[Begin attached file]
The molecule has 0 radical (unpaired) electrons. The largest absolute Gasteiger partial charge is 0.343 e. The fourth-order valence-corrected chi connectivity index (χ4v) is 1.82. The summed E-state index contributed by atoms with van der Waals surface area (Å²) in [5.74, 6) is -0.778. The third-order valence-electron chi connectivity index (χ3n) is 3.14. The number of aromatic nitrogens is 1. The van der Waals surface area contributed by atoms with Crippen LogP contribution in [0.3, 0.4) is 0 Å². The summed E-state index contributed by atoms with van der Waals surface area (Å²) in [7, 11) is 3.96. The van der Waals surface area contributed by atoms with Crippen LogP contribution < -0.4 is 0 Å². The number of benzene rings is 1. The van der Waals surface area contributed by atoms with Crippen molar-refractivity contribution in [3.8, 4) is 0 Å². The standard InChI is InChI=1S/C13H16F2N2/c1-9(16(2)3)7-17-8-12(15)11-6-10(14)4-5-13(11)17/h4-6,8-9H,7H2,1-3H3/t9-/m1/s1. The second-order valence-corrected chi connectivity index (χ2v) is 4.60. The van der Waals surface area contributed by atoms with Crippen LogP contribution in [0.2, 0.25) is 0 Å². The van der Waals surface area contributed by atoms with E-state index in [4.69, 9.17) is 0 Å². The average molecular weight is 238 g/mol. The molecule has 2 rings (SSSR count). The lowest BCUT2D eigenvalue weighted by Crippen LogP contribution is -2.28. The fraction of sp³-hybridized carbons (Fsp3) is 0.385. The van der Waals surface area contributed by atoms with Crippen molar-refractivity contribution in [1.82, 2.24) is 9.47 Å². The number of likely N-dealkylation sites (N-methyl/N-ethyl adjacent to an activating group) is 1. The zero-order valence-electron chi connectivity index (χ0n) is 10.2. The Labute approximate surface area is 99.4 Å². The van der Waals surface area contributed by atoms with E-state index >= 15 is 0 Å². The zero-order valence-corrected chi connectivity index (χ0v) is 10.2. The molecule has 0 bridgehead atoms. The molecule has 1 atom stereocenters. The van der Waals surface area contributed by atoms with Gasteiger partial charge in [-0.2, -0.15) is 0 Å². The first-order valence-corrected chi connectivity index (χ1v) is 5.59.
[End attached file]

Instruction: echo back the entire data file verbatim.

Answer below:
The molecule has 0 radical (unpaired) electrons. The largest absolute Gasteiger partial charge is 0.343 e. The fourth-order valence-corrected chi connectivity index (χ4v) is 1.82. The summed E-state index contributed by atoms with van der Waals surface area (Å²) in [5.74, 6) is -0.778. The third-order valence-electron chi connectivity index (χ3n) is 3.14. The number of aromatic nitrogens is 1. The van der Waals surface area contributed by atoms with Crippen LogP contribution in [0.3, 0.4) is 0 Å². The summed E-state index contributed by atoms with van der Waals surface area (Å²) in [7, 11) is 3.96. The van der Waals surface area contributed by atoms with Crippen LogP contribution < -0.4 is 0 Å². The number of benzene rings is 1. The van der Waals surface area contributed by atoms with Crippen molar-refractivity contribution in [3.8, 4) is 0 Å². The standard InChI is InChI=1S/C13H16F2N2/c1-9(16(2)3)7-17-8-12(15)11-6-10(14)4-5-13(11)17/h4-6,8-9H,7H2,1-3H3/t9-/m1/s1. The second-order valence-corrected chi connectivity index (χ2v) is 4.60. The van der Waals surface area contributed by atoms with Crippen LogP contribution in [0.2, 0.25) is 0 Å². The van der Waals surface area contributed by atoms with E-state index in [4.69, 9.17) is 0 Å². The average molecular weight is 238 g/mol. The molecule has 2 rings (SSSR count). The lowest BCUT2D eigenvalue weighted by Crippen LogP contribution is -2.28. The fraction of sp³-hybridized carbons (Fsp3) is 0.385. The van der Waals surface area contributed by atoms with Crippen molar-refractivity contribution in [1.82, 2.24) is 9.47 Å². The number of likely N-dealkylation sites (N-methyl/N-ethyl adjacent to an activating group) is 1. The zero-order valence-electron chi connectivity index (χ0n) is 10.2. The Labute approximate surface area is 99.4 Å². The van der Waals surface area contributed by atoms with E-state index >= 15 is 0 Å². The zero-order valence-corrected chi connectivity index (χ0v) is 10.2. The molecule has 0 bridgehead atoms. The molecule has 1 atom stereocenters. The van der Waals surface area contributed by atoms with Gasteiger partial charge in [-0.2, -0.15) is 0 Å². The first-order valence-corrected chi connectivity index (χ1v) is 5.59.